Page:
A man who threatened his gay roommates in Santa Ana with homophobic slurs and a knife on July 4 just pleaded guilty to a felony count of criminal threats and a misdemeanor hate crime.
Joe Martin Rodriguez was furious after falsely assuming one of his roommates was using the bathroom.
In a fit of rage, Rodriguez pounded on the bathroom door while holding an 8- to 9-inch silver blade.
He was also yelling anti-gay slurs.
Joe Martin Rodriguez pleaded guilty Wednesday to a felony count of criminal threats and a misdemeanor hate crime. He was scheduled to be sentenced Jan. 16 in the Central Justice Center in Santa Ana.https://t.co/5gr1wdB2Pv— KFI AM 640 (@KFIAM640) November 7, 2019
Santa Ana police Cpl. Anthony Bertagna told KFI-AM that at one point, Rodriguez pulled a handgun on the victims.
He threatened to kill them while berating them with homophobic remarks.
Rodriguez later fled the scene as police were called. News reports have not indicated any physical harm or injuries sustained during the confrontation.
But before leaving the residence, Rodriguez slashed the tires of the car belonging to one of the victims.
He was subsequently driven away by a friend in another vehicle.
Police pursued the getaway car and managed to pull it over, but the suspect continued escaping on foot.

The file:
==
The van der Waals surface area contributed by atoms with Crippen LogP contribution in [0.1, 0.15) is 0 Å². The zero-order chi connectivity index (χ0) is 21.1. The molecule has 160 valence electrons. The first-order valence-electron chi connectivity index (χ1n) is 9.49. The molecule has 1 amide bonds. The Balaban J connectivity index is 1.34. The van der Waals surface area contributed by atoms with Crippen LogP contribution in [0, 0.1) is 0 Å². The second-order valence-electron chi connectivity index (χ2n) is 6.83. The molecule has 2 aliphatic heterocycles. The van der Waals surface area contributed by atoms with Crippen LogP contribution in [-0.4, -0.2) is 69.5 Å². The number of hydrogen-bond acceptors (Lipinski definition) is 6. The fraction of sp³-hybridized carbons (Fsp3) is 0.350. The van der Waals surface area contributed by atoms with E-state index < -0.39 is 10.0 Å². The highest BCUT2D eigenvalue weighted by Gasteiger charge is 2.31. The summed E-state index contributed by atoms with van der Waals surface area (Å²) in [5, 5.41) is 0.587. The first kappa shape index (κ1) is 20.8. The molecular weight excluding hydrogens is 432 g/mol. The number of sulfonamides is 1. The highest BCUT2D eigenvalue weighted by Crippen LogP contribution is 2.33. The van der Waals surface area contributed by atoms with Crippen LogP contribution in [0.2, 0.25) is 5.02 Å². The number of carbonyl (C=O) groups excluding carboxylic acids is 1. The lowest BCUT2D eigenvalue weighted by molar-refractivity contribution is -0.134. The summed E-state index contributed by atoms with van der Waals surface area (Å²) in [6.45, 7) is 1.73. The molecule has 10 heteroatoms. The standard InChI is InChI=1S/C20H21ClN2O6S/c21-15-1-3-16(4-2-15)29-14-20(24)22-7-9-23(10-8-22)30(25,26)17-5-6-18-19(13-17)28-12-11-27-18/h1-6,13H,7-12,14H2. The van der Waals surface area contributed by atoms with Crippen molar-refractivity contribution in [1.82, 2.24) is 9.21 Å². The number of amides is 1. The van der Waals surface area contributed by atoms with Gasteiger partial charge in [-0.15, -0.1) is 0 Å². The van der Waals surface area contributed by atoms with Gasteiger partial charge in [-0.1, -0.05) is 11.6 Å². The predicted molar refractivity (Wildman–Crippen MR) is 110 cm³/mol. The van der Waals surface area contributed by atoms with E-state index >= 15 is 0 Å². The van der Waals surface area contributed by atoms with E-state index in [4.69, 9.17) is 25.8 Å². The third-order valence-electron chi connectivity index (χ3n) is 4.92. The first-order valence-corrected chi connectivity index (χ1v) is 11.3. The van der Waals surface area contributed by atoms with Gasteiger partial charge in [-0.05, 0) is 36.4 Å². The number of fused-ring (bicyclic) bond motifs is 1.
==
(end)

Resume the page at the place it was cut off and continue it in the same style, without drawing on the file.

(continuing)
A helicopter eventually tracked him down and police were able to arrest him.
Rodriguez pled guilty on Wednesday and awaits sentencing on January 16, 2020, at the Central Justice Center in Santa Ana.
The state of California has strict hate crime laws that punish people who threaten or harass others based on their gender, religion, disability, ethnicity, or sexual orientation.
Californiaâ€™s hate crime statutes are composed of two parts Â– beginning with Penal Code 422.6 PC, which makes it a standalone crime for interfering with someoneâ€™s civil rights and damaging their property.
The second part includes Penal Code 422.7 PC and Penal Code 422.75 PC, which applies towards assault or vandalism, and if the crime is motivated by the fact that the victim has one of the characteristics described earlier.
In the U.S., death records identify the personâ€™s age, sex, marital status, service in the United States Armed Forces, education, race and occupation, but it is not a federal requirement to indicate sexual orientation or gender identity (SO/GI) in the statistics.
The missing postmortem data makes it difficult in identifying the deaths among LGBTQ+ peopleÂ—including suicides and hate-crime murdersÂ—and measure if they are disproportionately affected when compared to the general population.
The American Public Health Association indicated that the missing information also impedes the development of â€śtargeted public health interventions and prevention strategies.â€ť
However, on September 3, Los Angeles became the first jurisdiction in the U.S. to monitor the unnatural deaths of LGBTQ+ people in the area.
Los Angeles becomes first jurisdiction in US to record LGBT suicides and hate crime murders https://t.co/Bs0TXuDQ7p— PinkNews (@PinkNews) September 8, 2019
Coroners now include the deceasedâ€™s SO/GI information in the medical examinersÂ’ annual reports with aÂ Â“focus on LGBTQ suicide rates, violent deaths, and hate crime incidents.Â”
Both lawsuits can recover compensatory damages, punitive damages, attorneysâ€™ fees and a civil penalty of $25,000.